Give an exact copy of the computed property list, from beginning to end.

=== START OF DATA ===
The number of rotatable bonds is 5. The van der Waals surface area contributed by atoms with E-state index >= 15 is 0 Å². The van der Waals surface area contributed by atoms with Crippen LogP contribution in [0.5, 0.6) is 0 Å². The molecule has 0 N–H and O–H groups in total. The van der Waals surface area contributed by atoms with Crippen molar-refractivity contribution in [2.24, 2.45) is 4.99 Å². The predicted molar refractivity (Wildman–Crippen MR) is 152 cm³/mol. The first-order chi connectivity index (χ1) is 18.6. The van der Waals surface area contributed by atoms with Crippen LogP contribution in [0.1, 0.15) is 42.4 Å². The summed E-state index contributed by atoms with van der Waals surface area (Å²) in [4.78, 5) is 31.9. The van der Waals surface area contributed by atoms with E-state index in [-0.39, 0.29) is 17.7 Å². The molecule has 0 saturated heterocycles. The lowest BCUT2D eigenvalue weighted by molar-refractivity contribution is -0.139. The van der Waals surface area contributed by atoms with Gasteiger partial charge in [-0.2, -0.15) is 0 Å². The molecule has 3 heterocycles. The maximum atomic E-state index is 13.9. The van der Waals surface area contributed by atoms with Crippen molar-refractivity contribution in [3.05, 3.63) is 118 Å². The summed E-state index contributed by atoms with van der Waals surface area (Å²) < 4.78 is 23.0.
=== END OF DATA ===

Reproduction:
The number of rotatable bonds is 5. The van der Waals surface area contributed by atoms with E-state index >= 15 is 0 Å². The van der Waals surface area contributed by atoms with Crippen LogP contribution in [0.5, 0.6) is 0 Å². The molecule has 0 N–H and O–H groups in total. The van der Waals surface area contributed by atoms with Crippen molar-refractivity contribution in [2.24, 2.45) is 4.99 Å². The predicted molar refractivity (Wildman–Crippen MR) is 152 cm³/mol. The first-order chi connectivity index (χ1) is 18.6. The van der Waals surface area contributed by atoms with Crippen LogP contribution in [0.1, 0.15) is 42.4 Å². The summed E-state index contributed by atoms with van der Waals surface area (Å²) in [4.78, 5) is 31.9. The van der Waals surface area contributed by atoms with E-state index in [-0.39, 0.29) is 17.7 Å². The molecule has 0 saturated heterocycles. The lowest BCUT2D eigenvalue weighted by molar-refractivity contribution is -0.139. The van der Waals surface area contributed by atoms with Gasteiger partial charge in [-0.2, -0.15) is 0 Å². The molecule has 3 heterocycles. The maximum atomic E-state index is 13.9. The van der Waals surface area contributed by atoms with Crippen molar-refractivity contribution in [3.05, 3.63) is 118 Å². The summed E-state index contributed by atoms with van der Waals surface area (Å²) < 4.78 is 23.0.